Pet Food Sleuthing: Dispelling Some Common Misconceptions About Pet Food

The products pet owners have available to them are staggering.  Each year, the number of suppliers grows, as does the number of products. Perhaps one of the biggest segments of pet products is food. It makes sense. It is the only thing all pets need.

Just like in human food products, there are many myths and misconceptions with many “experts” espousing their opinions. Who do you trust, especially when the “experts’” opinions contradict each other? In our most recent email newsletter, we talked about the good and bad of grain-free diets. Here, we will continue our food information articles and dispel some food myths.

The American Association of Feed Control Officials (AAFCO) is responsible for setting the standards and guidelines for pet food. High-quality pet food manufacturers follow these guidelines when coming up with recipes for their food.

By-Products Are Not inferior Products
When most people hear by-products, they immediately think of something not desired. With pet food, by-products usually refer to meat products and are simply the parts of a slaughtered animal that humans do not generally use. These parts include internal organs like liver or lungs, which provide great sources of energy, vitamins, and minerals.

Grains Are Not Bad
Like we discussed in our newsletter, grains are not inherently bad. Research does not show that grains cause health issues. Many grains are great sources of quality protein, vitamins, and minerals. And many grains are highly digestible. Pets need carbohydrates, which grains provide. Grain-free diets add potato or tapioca as a carb source, which decreases the nutrition but adds calories.

Chicken Meal Is Basically Concentrated Chicken
While you may think that whole chicken is superior to chicken meal, the truth is chicken meal is more nutritionally dense. It is dehydrated and defatted chicken and ends up providing a highly digestible source of protein. Whole meat is at least 70% water and in the cooking process, the water weight is lost. Ingredients are listed in order by weight *before* processing, so when a whole meat is listed first, it will drop on the list perhaps five-six places.

Wheat Gluten Has Major Benefits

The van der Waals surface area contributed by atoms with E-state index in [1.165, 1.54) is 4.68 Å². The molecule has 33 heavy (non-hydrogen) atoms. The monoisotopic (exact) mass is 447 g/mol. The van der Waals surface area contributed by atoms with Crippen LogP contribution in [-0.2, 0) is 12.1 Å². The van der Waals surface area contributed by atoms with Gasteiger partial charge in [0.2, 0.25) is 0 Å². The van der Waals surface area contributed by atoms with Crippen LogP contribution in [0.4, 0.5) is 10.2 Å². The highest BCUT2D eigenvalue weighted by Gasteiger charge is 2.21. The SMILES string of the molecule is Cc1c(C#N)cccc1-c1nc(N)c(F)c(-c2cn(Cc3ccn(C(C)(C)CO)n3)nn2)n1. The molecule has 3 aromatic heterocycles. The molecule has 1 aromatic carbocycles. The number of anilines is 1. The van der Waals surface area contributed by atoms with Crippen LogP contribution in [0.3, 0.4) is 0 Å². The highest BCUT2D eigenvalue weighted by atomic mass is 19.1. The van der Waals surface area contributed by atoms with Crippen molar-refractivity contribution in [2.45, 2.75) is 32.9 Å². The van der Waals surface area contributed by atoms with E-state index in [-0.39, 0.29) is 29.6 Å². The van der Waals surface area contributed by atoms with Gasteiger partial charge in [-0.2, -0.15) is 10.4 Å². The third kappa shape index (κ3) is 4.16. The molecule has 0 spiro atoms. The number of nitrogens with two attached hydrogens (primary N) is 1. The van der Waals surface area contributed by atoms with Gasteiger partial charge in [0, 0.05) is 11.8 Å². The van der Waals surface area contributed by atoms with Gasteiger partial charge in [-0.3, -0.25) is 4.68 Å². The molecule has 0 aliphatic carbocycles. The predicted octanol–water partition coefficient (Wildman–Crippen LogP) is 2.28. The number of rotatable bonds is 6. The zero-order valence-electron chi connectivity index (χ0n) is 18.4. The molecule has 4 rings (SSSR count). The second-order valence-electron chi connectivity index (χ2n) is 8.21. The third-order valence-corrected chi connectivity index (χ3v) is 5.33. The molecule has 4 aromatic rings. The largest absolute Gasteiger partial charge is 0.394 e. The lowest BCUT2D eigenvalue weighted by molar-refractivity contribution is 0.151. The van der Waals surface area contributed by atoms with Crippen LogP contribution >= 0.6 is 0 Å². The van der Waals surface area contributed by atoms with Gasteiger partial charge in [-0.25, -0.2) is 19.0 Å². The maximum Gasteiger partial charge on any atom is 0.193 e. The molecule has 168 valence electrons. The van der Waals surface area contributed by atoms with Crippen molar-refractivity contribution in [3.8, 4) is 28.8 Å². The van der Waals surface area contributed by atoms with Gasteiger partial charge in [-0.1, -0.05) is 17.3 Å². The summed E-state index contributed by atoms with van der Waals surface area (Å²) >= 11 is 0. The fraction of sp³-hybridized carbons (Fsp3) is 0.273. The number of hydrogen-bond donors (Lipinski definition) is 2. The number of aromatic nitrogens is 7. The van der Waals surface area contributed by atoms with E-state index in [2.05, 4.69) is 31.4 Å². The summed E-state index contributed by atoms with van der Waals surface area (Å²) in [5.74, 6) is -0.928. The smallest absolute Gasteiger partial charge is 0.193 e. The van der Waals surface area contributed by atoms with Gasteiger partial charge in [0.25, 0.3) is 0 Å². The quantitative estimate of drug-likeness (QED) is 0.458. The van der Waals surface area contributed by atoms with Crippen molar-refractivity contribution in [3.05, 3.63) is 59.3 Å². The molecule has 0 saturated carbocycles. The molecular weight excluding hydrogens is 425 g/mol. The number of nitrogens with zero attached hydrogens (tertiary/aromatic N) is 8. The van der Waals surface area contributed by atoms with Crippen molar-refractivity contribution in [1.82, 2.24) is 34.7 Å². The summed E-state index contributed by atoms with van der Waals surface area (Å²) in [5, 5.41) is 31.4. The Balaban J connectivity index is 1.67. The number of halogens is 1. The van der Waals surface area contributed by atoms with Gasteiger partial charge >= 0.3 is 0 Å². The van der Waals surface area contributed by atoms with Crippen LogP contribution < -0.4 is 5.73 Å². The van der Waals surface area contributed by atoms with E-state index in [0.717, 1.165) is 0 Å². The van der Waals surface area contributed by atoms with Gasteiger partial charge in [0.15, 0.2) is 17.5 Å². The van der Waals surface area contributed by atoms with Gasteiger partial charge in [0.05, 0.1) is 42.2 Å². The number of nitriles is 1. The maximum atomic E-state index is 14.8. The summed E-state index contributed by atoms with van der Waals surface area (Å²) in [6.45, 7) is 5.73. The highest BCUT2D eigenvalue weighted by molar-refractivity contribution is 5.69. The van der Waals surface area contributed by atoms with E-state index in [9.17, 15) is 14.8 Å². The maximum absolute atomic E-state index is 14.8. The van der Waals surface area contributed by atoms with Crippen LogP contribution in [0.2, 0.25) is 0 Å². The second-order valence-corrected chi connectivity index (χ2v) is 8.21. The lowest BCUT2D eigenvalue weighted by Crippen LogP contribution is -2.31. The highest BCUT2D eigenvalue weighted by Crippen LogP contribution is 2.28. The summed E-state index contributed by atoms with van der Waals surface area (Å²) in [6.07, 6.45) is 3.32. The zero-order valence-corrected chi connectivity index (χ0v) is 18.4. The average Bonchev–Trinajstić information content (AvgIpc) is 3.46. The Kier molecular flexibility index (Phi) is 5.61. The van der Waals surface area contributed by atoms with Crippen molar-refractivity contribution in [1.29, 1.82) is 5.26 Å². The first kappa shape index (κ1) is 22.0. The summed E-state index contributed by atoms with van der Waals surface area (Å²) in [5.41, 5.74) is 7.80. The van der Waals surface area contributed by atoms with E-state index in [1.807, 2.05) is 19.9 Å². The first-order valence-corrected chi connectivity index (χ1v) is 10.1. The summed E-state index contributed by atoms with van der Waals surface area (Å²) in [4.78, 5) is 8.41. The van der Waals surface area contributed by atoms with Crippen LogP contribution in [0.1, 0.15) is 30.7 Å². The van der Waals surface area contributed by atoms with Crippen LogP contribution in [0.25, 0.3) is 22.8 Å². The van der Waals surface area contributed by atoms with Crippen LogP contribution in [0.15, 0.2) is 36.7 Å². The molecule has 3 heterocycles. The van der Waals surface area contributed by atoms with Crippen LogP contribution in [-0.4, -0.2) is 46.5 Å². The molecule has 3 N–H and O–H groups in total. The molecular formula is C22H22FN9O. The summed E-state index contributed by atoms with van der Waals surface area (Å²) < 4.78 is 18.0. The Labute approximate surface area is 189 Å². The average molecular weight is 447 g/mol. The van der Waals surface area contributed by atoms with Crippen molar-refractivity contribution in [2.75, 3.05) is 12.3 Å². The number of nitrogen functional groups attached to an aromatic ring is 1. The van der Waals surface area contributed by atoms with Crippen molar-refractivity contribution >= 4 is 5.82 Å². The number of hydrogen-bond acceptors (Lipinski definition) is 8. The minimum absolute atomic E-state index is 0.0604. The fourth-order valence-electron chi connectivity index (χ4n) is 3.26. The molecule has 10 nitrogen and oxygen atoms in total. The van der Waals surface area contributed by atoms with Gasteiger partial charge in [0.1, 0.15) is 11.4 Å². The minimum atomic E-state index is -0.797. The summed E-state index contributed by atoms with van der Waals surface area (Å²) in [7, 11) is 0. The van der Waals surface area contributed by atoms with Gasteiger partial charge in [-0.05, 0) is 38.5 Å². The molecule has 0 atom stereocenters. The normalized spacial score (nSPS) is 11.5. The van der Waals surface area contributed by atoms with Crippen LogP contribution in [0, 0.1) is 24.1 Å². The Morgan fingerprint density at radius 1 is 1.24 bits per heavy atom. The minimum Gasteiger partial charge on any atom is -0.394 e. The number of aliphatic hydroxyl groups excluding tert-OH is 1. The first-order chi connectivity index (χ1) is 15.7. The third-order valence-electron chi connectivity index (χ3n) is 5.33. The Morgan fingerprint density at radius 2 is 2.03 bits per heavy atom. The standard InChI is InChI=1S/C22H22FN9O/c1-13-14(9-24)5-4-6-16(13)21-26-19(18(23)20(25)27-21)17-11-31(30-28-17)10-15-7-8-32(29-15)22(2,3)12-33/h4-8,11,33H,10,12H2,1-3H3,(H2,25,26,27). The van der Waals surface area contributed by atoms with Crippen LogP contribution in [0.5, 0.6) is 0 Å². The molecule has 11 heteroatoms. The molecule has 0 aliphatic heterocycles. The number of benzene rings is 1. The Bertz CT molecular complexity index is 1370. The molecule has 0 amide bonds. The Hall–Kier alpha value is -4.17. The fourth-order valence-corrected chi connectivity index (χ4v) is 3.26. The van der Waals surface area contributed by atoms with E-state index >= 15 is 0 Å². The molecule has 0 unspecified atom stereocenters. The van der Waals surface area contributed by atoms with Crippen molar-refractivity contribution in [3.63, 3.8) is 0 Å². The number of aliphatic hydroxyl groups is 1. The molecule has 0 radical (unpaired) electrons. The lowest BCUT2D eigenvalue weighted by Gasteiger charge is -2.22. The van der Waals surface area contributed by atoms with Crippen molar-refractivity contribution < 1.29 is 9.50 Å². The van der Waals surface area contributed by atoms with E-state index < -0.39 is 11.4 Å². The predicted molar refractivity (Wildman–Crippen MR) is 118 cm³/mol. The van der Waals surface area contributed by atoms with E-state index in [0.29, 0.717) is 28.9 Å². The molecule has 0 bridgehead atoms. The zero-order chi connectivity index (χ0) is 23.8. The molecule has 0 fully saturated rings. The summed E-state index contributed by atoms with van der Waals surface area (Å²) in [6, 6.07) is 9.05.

Like most people, dogs and cats do not have a problem with gluten in food. Offering 80% protein, wheat gluten is a highly digestible source of the nutrient. It also has an amino acid profile similar to meats (dogs need 10 essential amino acids; cats 11).

Raw Food Has Many Negatives
A recent trend in pet food, especially dog food, is feeding a diet where the meat source is not cooked or processed much in advanced with the idea being that raw would be closer to eating what wolves eat in the wild. Raw diets pose a significant risk as they can have many different parasites. We’ll cover this topic specifically in our next Newsletter.

We all want to feed our pets the very best and since eating organic seems to be healthier for people, it’s easy to want that for your pet. Just remember that organic simply means the way in which animals were raised and plants were grown. It does not necessarily mean the ingredient was of good quality to start. Furthermore, many organic diets use flax seed instead of marine plants and fish as a source of fatty acids. Flax seed has precursors to the EPA and DHA that pets need, and not the full-fledged fatty acids marine plants and fish have.

Most people think of their pet as a member of their family. Just like human food, pet food manufacturers desperately want you to pick their brand and will use advertising buzzwords to help steer you towards their product. Don’t be fooled!

Our next blog will be a primer on how to read pet food labels. When combined with our information here, it will give you a good background at making sense of pet food, helping you to make a well-informed decision.

Source: Royal Canin Nutritional Truths

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